I have 80 apps on my iPhone—62, if you don’t count those that came preloaded, like Calculator and Weather. So far today, I’ve used seven of them: Gmail, Spotify, Instagram, Twitter, Pocket, MyFitnessPal and Dunkin Donuts, which I use to pay for my coffee every morning. There are a handful of others I use most days, which makes me just about average, according to App Annie.
Earlier this year, the app market data and insights company found that the typical consumer uses 10 apps per day. For most people, it’s unlikely that many of those 10 are retail apps. Amazon is the category’s sole representative on Apple’s Top Chart.
Still, many retailers have their own apps, even if they’re collecting digital dust on people’s phones. Speaking to different people as I explored the state of the retail app, I asked them all, “Which retail brands do you are doing the best job?”
I was curious which ones came immediately to mind, based on their own professional expertise and experience as users. Each person offered two examples and their answers were interesting enough to merit a whole other article.
I sought out Jim Cusson because he’s president of a retail marketing agency, one with an impressive list of clients and a belief that “the future is still being written.” That Amazon is the most popular retail app is no surprise to him.
“Much like the Amazon website, the app is just absolutely easy to use,” he says. “There’s the reduction of friction around purchases and the personalization, which they’re arguably doing better than anyone.”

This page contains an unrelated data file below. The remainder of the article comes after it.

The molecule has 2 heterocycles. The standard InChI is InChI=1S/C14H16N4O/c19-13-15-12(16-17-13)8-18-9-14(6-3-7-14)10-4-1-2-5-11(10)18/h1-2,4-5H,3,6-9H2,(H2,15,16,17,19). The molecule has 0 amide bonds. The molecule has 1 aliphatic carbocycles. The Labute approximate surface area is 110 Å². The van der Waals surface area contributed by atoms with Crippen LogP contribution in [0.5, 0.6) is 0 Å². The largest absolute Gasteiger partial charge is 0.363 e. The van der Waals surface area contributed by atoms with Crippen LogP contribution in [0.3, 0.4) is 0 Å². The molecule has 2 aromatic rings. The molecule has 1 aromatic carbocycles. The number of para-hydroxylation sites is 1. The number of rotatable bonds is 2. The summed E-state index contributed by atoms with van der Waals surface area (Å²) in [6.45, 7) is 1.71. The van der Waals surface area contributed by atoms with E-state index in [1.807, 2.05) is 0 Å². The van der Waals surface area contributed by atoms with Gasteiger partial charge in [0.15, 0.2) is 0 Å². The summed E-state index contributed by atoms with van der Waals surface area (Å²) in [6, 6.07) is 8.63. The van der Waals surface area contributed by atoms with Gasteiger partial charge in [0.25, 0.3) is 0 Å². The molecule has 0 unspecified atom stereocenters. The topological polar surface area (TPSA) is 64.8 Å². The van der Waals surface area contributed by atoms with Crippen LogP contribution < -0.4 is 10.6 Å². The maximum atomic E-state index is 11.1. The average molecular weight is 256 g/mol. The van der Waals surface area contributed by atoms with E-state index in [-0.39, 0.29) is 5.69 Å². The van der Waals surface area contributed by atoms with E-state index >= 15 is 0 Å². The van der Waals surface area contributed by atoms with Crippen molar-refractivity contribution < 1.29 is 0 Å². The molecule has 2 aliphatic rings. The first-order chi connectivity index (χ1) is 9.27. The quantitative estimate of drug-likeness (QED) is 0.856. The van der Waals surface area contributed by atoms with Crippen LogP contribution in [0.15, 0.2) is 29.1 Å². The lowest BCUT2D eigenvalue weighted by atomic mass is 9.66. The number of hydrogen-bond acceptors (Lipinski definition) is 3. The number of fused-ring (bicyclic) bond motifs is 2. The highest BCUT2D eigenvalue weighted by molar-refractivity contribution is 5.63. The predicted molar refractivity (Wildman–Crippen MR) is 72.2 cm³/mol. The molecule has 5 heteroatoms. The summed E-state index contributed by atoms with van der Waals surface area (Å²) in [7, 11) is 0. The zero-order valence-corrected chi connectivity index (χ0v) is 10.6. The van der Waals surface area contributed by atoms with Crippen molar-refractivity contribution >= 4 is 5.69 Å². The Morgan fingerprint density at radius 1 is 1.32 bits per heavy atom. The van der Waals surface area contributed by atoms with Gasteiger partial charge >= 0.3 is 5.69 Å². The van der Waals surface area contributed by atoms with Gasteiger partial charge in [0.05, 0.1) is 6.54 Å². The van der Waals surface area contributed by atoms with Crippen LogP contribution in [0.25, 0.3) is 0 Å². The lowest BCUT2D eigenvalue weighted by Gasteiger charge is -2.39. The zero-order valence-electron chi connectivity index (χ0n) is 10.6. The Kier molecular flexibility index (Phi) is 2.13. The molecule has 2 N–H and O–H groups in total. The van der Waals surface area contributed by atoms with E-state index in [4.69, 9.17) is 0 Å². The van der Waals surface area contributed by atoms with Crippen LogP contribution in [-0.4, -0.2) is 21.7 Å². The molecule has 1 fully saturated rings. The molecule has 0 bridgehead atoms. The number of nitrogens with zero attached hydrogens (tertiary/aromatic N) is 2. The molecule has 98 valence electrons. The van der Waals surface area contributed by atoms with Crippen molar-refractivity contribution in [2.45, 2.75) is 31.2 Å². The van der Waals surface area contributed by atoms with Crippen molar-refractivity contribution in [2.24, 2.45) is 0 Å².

Houzz is another one that stands out for Cusson.
“You can type ‘contemporary kitchen’ and like Pinterest, the app feeds you images around that,” he explains. “You can click on a scene and it links through so you can buy this lamp or engage with the designer behind that space.”
SundaySky recently released a report entitled, “Retail Personalization in the Age of the Mobile Shopper.” Rachel Eisenhauer and I talked a lot about the main takeaways from the report, namely people’s desires for omnichannel, personalized experiences.
Regarding the former, Eisenhauer loves how seamless it is to start a Fresh Direct order on her office desktop and continue shopping on her smartphone, though she notes its lack personalized recommendations. She can’t say the same about Sephora.
“As soon as I open the Sephora app, it’s like, ‘These are your favorite products that you reorder multiple times a year. Do you need a refill?’” she says. “When you walk into a store, you get a push notification reminding you to use your loyalty card.”
Since everyone has a unique complexion, skin type and face shape, makeup is an inherently personal product. Eisenhauer also likes the way Sephora’s app reflects that. For example, virtual fitting rooms allow consumers to see what different products look like on them.
Mausam Bhatt came to RetailMeNot, which aggregates coupon websites, from Flipkart, India’s top ecommerce platform. He lives and breathes mobile commerce for a living, and immediately mentioned Target, one of the only retailers to crack the top 40 in iOS’ Top Charts.
“They’ve integrated everything nicely around the wallet,” he says. “I’m impressed with them going in several different directions, but slowly bringing it together. Not a lot of companies have done that.”
Bhatt also lauds Warby Parker for nailing the transition between on- and offline. Mirroring Eisenhauer’s comments about Sephora, he points out that the app uses face mapping technology to recommend eyeglass frames.
“Things of that nature can make users want to install an app,” he says. “Even though glasses are an infrequent purchase… they’re an important one.”Reblogged 2 years ago from www.clickz.com